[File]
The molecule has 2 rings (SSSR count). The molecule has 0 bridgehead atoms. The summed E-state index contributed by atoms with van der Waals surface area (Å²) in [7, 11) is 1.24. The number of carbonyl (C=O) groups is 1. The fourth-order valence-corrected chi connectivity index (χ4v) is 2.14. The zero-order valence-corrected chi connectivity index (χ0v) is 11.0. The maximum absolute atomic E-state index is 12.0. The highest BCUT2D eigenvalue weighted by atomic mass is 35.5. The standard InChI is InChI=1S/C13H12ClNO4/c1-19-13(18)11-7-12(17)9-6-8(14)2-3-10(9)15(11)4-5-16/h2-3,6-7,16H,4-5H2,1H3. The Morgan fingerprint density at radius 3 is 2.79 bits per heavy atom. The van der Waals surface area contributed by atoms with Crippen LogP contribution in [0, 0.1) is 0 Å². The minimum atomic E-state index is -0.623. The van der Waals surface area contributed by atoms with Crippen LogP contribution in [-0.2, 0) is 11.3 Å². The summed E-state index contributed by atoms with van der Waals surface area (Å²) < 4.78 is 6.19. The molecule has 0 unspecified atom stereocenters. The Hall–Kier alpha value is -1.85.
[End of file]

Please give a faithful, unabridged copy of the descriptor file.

The molecule has 2 rings (SSSR count). The molecule has 0 bridgehead atoms. The summed E-state index contributed by atoms with van der Waals surface area (Å²) in [7, 11) is 1.24. The number of carbonyl (C=O) groups is 1. The fourth-order valence-corrected chi connectivity index (χ4v) is 2.14. The zero-order valence-corrected chi connectivity index (χ0v) is 11.0. The maximum absolute atomic E-state index is 12.0. The highest BCUT2D eigenvalue weighted by atomic mass is 35.5. The standard InChI is InChI=1S/C13H12ClNO4/c1-19-13(18)11-7-12(17)9-6-8(14)2-3-10(9)15(11)4-5-16/h2-3,6-7,16H,4-5H2,1H3. The Morgan fingerprint density at radius 3 is 2.79 bits per heavy atom. The van der Waals surface area contributed by atoms with Crippen LogP contribution in [0, 0.1) is 0 Å². The minimum atomic E-state index is -0.623. The van der Waals surface area contributed by atoms with Crippen LogP contribution in [-0.2, 0) is 11.3 Å². The summed E-state index contributed by atoms with van der Waals surface area (Å²) < 4.78 is 6.19. The molecule has 0 unspecified atom stereocenters. The Hall–Kier alpha value is -1.85.